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Bourrette is a light weight, single cloth fabric, weighing from 4% to 6 ounces, composed of two-ply cotton warp, and either wool, merino or a combination of cotton and wool shoddy Ailing. Both the warp and the filling have an occasional end or pick of fancy bourrette or nub yarn added for effect; hence the name. In appearance bourrette cloth is a semi-rough-faced woolen fabric, having small fancy colored lumps on the yarn, scattered throughout, the goods in accordance with the effect desired. The cloth when finished is used principally in the manufacture of ladies' fall suitings.

bourette spinning card

THE WEAVE Is usually a plain weave or a mixed twill effect, such as can be produced from the regular —- 45 degrees twill, viz.: diamond or entwining twill weaves. These weaves, in connection with certain warp and filling patterns, such as 1 black, 1 fancy twist or 2 black, 2 fancy twist, create very elaborate styles, as this color arrangement serves to hide the rigid outline of the design, and thus has a tendency to complicate the general appearance of the weave used in the fabric. The fancy effects in twist that can be adapted to this line are made by twisting the following colors together:
Black and white. Black and light blue. Black and Iig-ht green. Black and old gold. Black and Ted. Black and light brown. These twist yarns serve the purpose of brightening up the general appearance of the goods. Bourrette cloth can be woven in any power loom, excepting those styles wherein a single pick of the fancy yarn is introduced in the filling, in which case the Knowlea 4x4 pick and pick dobby loom is very serviceable.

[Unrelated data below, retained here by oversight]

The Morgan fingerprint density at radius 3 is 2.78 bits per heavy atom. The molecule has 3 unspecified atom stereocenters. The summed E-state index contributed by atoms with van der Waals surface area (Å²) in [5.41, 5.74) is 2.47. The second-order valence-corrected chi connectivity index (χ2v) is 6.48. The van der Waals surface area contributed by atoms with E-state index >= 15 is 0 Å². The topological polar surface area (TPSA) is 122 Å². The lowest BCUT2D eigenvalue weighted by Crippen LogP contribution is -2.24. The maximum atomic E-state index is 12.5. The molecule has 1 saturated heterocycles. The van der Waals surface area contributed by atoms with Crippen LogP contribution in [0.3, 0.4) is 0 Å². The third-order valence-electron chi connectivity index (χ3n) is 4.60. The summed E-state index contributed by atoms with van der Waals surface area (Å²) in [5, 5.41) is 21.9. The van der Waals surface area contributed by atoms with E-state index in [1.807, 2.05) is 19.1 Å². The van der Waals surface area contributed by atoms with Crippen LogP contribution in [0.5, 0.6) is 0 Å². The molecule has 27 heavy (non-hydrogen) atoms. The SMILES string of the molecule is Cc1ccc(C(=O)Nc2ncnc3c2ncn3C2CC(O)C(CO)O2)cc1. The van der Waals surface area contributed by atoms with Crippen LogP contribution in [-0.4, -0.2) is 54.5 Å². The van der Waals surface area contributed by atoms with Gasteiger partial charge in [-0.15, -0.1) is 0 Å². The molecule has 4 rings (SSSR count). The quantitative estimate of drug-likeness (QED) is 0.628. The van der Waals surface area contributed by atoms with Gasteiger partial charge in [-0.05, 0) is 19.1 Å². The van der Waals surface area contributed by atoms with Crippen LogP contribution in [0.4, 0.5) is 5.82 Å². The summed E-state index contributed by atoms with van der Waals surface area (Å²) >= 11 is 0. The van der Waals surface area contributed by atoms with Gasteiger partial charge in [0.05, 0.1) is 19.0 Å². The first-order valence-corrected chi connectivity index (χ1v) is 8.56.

The goods are taken from the loom and measured.after which they are brushed then scoured iu a solution of soap and cold water, then tentered and dried and pressed. The bourrette yarn is made by twisting two cotton threads and a worsted thread together, the worsted being allowed to deliver more quickly than the cotton threads, at regular intervals. The excess which is delivered is twisted around the cotton threads in the one place, thereby forming a lump on the twisted yarn, as the worsted yarn is run at a varied speed, and is not regularly distributed around the cotton threads.

Carding and Spinning Particulars.

In the class of goods under description it will be noticed that there is a very small percentage of cotton contained in its make up. If the cotton yarn that this class of goods contains was made in a cotton mill, the following particulars would be a good foundation on which to base the speeds, weight and processes through which the raw stock would have to pass before being turned out into 2-ply 12s or 2-14s yarn, as the case may be. This class of yarn may be made in the first division of mills, and the cotton would be hand mixed and put in the bins. The mixing should be allowed to dry out as much as possible before using, and a better plan would be to have two large mixing bins so that when one was in use the other one might be filled and the cotton dried. This la not always done, because most picker rooms are pressed for floor space.
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